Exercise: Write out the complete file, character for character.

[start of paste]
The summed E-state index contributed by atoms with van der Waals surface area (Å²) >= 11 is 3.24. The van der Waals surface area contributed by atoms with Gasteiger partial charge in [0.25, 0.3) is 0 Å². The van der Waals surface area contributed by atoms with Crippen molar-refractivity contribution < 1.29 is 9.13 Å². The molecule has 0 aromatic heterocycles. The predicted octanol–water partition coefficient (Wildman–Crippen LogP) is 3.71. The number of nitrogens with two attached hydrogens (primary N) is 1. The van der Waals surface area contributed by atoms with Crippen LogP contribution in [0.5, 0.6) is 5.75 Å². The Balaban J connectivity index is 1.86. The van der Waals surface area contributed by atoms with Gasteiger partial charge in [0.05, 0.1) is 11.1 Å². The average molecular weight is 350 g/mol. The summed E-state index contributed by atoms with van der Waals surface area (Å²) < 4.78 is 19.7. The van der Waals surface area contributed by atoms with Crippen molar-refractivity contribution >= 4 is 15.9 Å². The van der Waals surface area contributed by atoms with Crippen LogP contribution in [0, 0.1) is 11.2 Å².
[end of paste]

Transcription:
The summed E-state index contributed by atoms with van der Waals surface area (Å²) >= 11 is 3.24. The van der Waals surface area contributed by atoms with Gasteiger partial charge in [0.25, 0.3) is 0 Å². The van der Waals surface area contributed by atoms with Crippen molar-refractivity contribution < 1.29 is 9.13 Å². The molecule has 0 aromatic heterocycles. The predicted octanol–water partition coefficient (Wildman–Crippen LogP) is 3.71. The number of nitrogens with two attached hydrogens (primary N) is 1. The van der Waals surface area contributed by atoms with Crippen LogP contribution in [0.5, 0.6) is 5.75 Å². The Balaban J connectivity index is 1.86. The van der Waals surface area contributed by atoms with Gasteiger partial charge in [0.05, 0.1) is 11.1 Å². The average molecular weight is 350 g/mol. The summed E-state index contributed by atoms with van der Waals surface area (Å²) < 4.78 is 19.7. The van der Waals surface area contributed by atoms with Crippen molar-refractivity contribution >= 4 is 15.9 Å². The van der Waals surface area contributed by atoms with Crippen LogP contribution in [0, 0.1) is 11.2 Å².